There are real costs to the disparities in health care. For example, Hispanics are twice more likely to die from heart disease than whites; and black women die have diabetes twice as often as white women. Obesity, diabetes, stroke and cancer are among the conditions that plague people of color at disturbing proportions. In the coming years, as minorities continue to make up a larger percent of the U.S. population—so will the associated costs of health disparities.

Today, 40 percent of Latinos and 30 percent of African Americans don’t have health insurance. These much lower rates of health insurance compared to whites should be a call to action to all of us. Personally, I accept that people have a responsibility to make healthy life choices, but this country has a responsibility to address the causes of disparities in the health system so that healthy choices are available to all people, regardless of race, income or education.

What is President Obama doing about this?
The current legislation supported by President Obama and being debated across our televisions would offer one of the best opportunities in 50 years to erase persistent health disparities. This health reform bill would strengthen and expand programs promoting healthcare workforce diversity; improve prevention and wellness programs and require insurers to contract with essential community providers. Most importantly it will provide adequate grant funding for delivery of preventive health services in underserved communities. To ensure accountability, the bill would designate a new assistant secretary for Health Information whose job it would be to measure, study, and reduce health care disparities.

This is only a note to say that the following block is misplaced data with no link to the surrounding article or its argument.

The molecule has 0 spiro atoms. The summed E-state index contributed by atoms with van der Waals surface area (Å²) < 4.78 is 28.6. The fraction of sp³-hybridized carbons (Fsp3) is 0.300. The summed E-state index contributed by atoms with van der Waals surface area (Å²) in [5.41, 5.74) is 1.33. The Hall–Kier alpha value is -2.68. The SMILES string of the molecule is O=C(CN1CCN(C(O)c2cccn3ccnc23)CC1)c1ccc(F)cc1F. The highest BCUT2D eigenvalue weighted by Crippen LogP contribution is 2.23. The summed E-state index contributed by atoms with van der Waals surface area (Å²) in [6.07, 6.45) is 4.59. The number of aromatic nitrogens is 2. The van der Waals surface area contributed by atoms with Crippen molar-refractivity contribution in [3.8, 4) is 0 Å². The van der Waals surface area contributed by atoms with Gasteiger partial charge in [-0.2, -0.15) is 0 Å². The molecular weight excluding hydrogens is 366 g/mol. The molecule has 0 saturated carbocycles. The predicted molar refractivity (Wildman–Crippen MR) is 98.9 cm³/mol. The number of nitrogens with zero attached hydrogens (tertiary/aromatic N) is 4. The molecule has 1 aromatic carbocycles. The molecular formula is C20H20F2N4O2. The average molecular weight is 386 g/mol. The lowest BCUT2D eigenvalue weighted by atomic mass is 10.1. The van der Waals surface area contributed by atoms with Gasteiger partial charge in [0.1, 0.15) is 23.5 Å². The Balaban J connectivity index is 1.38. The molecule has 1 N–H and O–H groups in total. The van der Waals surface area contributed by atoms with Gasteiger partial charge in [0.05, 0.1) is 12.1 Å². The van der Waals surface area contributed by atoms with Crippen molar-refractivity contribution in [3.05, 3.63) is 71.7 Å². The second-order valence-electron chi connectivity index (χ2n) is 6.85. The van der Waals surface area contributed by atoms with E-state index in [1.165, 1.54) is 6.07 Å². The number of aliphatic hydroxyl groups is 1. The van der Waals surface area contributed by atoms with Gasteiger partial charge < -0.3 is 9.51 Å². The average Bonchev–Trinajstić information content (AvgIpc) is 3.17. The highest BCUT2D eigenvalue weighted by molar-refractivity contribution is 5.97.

Here are President Obama’s Health Care Plan highlights:

Affordability: It makes insurance more affordable by providing the largest middle class tax cut for health care in history and reducing premium costs for tens of millions of families and small business owners.
Competition: It sets up a new competitive health insurance market giving tens of millions of Americans the exact same insurance choices that members of Congress will have.
Accountability: It brings greater accountability to health care by laying out commonsense rules of the road to keep premiums down and prevent insurance industry abuses and denial of care.
• It will finally end discrimination against Americans with pre-existing conditions.
• It will put the US federal budget and economy on a more stable path by reducing the deficit by $100 billion over the next ten years and about $1 trillion over the second decade!
Source: http://www.whitehouse.gov/


What can I do to support healthcare reform?

As health care legislation moves towards final votes in Congress, our elected officials are carefully weighing their decision. Unfortunately, industry lobbyists are busy spreading misleading information because they want to maintain the status quo.

The most important thing you can do is contact your elected officials and remind them that you want meaningful, comprehensive health reform.